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Intel Inside . . . a Glass of Pepsi (Or, D.F.ís New Antitrust Rules)
tough to be Intel. OK, not really. OK, not at all.
owning the computer chip market is bound to come with a few small
annoyances. Like being fined $1.45 billion by the European Union, not to
mention $21 million by South Korea, for being too successful.
sells 80 percent of all the computer chips in the world that are procured
and used to make computers. I donít think they even bother telling you
ďIntel InsideĒ anymore, since you pretty much just assume that. Intel has
one competitor of note, Advanced Micro Devices Inc., and itís hard to get
traction in any market when itís so thoroughly dominated by one established
According to the EU, Intel is making it too hard Ė as in, unfairly so
Ė by using its superior cash position to offer enticing rebates to its
customers, provided, of course, they donít buy too many chips from AMD.
may or may not break the rules. And it may or may not harm consumers,
although itís hard to see how when AMDís presumably superior chip, launched
in 2003, inspired Intel to come out with a superior product of its own. Even
a competitor who controls less than 20 percent of the market is capable of
lighting a fire under the leader if its product is good enough.
Besides, giving away free products to gain or maintain market share is
hardly the exclusive domain of the industry leader. AMD tried it too. It
tried to give one manufacturer a million chips for free, but the
manufacturer took a pass because it would have had to forfeit its Intel
this what Iíve been doing wrong? I keep expecting my clients to pay me.
Maybe if I turned around and gave their payments right back to them, or just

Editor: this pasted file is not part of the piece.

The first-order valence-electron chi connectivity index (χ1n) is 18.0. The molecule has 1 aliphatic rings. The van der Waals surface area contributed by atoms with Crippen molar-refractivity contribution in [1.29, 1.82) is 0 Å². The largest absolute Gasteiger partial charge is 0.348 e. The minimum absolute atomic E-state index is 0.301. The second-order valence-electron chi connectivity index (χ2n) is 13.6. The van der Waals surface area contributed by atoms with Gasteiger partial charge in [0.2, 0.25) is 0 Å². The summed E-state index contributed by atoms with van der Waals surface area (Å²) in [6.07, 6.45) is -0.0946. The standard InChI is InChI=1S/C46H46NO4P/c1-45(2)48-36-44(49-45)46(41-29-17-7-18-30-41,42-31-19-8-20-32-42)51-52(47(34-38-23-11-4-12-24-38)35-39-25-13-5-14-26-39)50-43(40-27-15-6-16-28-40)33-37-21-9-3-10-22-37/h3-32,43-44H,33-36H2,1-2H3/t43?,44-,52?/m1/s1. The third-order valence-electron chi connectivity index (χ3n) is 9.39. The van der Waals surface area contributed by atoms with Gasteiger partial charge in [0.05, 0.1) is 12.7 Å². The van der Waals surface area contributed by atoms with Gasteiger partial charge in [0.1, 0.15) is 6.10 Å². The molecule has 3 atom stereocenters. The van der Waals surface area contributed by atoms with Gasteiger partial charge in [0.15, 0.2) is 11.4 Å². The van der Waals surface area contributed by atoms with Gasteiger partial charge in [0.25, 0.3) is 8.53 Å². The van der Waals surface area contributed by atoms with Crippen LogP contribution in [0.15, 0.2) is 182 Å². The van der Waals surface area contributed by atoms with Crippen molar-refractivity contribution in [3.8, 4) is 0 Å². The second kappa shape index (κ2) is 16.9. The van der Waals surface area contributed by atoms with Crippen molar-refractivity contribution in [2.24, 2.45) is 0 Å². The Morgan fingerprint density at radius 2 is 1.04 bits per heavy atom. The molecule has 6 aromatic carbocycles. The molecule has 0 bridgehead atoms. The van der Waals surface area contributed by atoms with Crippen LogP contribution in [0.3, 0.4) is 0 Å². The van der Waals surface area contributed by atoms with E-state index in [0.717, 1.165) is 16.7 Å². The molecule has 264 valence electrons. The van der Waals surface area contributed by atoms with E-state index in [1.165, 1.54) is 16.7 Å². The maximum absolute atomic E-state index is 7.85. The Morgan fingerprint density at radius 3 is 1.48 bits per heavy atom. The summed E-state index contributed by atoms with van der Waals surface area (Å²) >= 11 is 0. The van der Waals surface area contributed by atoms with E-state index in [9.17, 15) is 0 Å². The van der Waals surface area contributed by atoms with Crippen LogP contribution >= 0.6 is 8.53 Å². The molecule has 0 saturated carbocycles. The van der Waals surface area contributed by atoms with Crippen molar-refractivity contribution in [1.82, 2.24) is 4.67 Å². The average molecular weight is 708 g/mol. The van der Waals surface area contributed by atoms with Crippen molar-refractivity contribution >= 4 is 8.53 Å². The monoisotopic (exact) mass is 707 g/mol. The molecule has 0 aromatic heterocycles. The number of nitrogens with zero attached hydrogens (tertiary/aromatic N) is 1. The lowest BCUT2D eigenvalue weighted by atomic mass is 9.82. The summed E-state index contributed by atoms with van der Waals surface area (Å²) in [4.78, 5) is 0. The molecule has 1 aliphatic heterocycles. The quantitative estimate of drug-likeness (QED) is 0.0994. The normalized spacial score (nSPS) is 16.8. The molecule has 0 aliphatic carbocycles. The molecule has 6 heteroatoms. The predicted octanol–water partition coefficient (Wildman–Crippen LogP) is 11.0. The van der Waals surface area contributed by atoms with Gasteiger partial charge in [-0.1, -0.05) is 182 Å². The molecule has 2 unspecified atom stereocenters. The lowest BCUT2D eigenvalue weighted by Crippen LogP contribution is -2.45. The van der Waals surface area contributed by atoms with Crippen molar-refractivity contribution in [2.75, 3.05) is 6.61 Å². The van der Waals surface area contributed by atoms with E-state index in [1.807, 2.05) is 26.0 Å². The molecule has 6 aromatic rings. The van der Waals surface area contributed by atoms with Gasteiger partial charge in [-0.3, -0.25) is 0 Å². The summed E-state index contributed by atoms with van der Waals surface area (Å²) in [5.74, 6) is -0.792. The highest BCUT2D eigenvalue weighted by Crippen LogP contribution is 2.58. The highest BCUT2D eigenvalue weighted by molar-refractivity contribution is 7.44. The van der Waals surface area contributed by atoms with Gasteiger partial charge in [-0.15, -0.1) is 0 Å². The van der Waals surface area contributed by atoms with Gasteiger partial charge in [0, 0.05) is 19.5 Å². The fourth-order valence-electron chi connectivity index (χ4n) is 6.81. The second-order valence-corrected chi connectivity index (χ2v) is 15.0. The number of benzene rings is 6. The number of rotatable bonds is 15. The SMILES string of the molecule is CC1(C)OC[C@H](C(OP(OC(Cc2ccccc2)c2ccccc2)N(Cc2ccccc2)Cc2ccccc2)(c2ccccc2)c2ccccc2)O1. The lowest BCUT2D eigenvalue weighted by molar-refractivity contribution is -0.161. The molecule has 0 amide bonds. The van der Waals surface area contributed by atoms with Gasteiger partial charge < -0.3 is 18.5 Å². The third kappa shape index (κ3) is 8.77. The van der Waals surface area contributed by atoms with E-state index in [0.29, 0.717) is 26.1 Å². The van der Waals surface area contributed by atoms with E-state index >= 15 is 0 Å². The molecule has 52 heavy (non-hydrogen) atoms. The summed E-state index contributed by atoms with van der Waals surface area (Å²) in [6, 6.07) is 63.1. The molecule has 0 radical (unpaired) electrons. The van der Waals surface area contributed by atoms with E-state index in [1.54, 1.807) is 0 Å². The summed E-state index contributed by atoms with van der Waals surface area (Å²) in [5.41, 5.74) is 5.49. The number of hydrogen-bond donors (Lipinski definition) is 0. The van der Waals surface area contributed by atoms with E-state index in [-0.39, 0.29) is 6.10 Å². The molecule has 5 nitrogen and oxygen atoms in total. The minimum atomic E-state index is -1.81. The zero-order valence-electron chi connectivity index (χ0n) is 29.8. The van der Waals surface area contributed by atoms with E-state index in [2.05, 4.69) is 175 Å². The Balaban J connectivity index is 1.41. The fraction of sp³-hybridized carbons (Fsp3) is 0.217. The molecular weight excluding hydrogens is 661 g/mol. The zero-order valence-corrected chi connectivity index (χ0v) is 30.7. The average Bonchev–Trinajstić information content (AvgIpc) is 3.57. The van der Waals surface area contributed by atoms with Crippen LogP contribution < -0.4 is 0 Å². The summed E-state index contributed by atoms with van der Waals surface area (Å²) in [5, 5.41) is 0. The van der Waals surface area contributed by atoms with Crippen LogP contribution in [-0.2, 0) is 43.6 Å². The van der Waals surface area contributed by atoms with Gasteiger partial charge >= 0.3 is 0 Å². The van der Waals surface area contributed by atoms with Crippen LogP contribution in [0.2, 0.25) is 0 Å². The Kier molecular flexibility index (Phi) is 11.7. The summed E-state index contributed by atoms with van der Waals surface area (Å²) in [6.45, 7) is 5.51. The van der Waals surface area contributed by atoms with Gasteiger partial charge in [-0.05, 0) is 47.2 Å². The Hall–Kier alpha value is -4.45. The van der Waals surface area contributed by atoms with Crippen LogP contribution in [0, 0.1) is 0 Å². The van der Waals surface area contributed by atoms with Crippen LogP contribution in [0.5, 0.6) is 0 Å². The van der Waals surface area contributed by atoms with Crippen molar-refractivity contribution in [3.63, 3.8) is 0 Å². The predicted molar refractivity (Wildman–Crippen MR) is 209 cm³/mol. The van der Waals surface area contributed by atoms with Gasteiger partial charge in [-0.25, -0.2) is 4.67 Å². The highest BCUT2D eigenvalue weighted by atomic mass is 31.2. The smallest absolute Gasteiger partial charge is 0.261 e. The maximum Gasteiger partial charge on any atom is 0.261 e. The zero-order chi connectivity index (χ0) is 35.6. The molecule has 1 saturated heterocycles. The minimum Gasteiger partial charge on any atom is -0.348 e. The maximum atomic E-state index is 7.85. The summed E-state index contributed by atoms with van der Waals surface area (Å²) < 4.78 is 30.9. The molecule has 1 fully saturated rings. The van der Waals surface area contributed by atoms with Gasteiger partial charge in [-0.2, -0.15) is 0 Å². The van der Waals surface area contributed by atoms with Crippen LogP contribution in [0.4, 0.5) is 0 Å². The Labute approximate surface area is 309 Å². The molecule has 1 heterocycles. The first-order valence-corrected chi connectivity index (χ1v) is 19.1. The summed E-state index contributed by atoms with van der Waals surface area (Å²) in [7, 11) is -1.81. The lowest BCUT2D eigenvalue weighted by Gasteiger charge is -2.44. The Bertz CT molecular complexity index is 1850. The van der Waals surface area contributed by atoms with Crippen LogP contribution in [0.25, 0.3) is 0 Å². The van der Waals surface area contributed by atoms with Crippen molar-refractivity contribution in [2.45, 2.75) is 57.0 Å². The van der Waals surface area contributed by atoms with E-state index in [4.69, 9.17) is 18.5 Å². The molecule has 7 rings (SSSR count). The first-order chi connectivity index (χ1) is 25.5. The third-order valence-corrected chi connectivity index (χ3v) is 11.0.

gave away my services for free, I could so firmly own the market, I could
get fined billions of dollars Ė not that I would have billions of dollars,
because Iíd be working for free.
the outrage of international bureaucrats knows no bounds.
rate, itís clear to me that we need to take a fresh look at some of these
antitrust rules. If the industry leader is getting fined for giving rebates,
while the challenger is trying to give away stuff for free and getting no
takers, something is seriously whacked here. So Iíd like to propose some new
anti-trust rules that will at least have people acting a little more
rationally, if not making any money, since we apparently no longer encourage
that sort of thing.
From now on,
computer chip manufacturers must conduct the equivalent of The Pepsi
Challenge before taking an order. Itís simple. Pour a glass of Coke. Pour a
glass of Pepsi. Put an Intel chip in one. Put an AMD chip in the other. Wait
a few minutes for the flavor to be absorbed, then have the customer take a
drink. Whichever one tastes better determines the chip he or she will buy.
If the customer canít decide, the company buys the Meathead chip inside the
Royal Crown Cola.
You know how
computer chips are really, really small? Try this. Go to the home of your
customer companyís CEO. Toss the chip up high right in front of the CEOís
cat. If the cat likes it as a toy, donít permit the CEO to buy the chip.
Itís too big. If the cat eats the chip, donít sell the CEO the chip. Use the
money to buy a new cat instead. Or, put one Intel chip and one AMD chip in
the catís food. The last one left in the bowl is the one you have to sell
the CEO. Why? Because itís Europe! It makes as much sense as anything else
You want to
make it fair? Have both companies go before the EU for bailouts. You say
they donít need bailouts? Increase their fines! Eventually, theyíll
come hat in hand. Then youíve got control of the industry, and you just make
a rule that says every purchase of computer chips must be half Intel and
half AMD. Fairness abounds!
could just let them fight it out. It would be one thing if they were getting
together and fixing prices. That would clearly hurt consumers, and
would need to be stopped. But flogging Intel for using its strength to
control the market doesnít really help consumers.
see where Europeans would be a little sensitive about the notion of some
super-strong power rolling over them all, but itís too late now, and Neville
Chamberlainís infamous piece of paper wouldnít have been any more effective
if heíd saved it on a computer chip.
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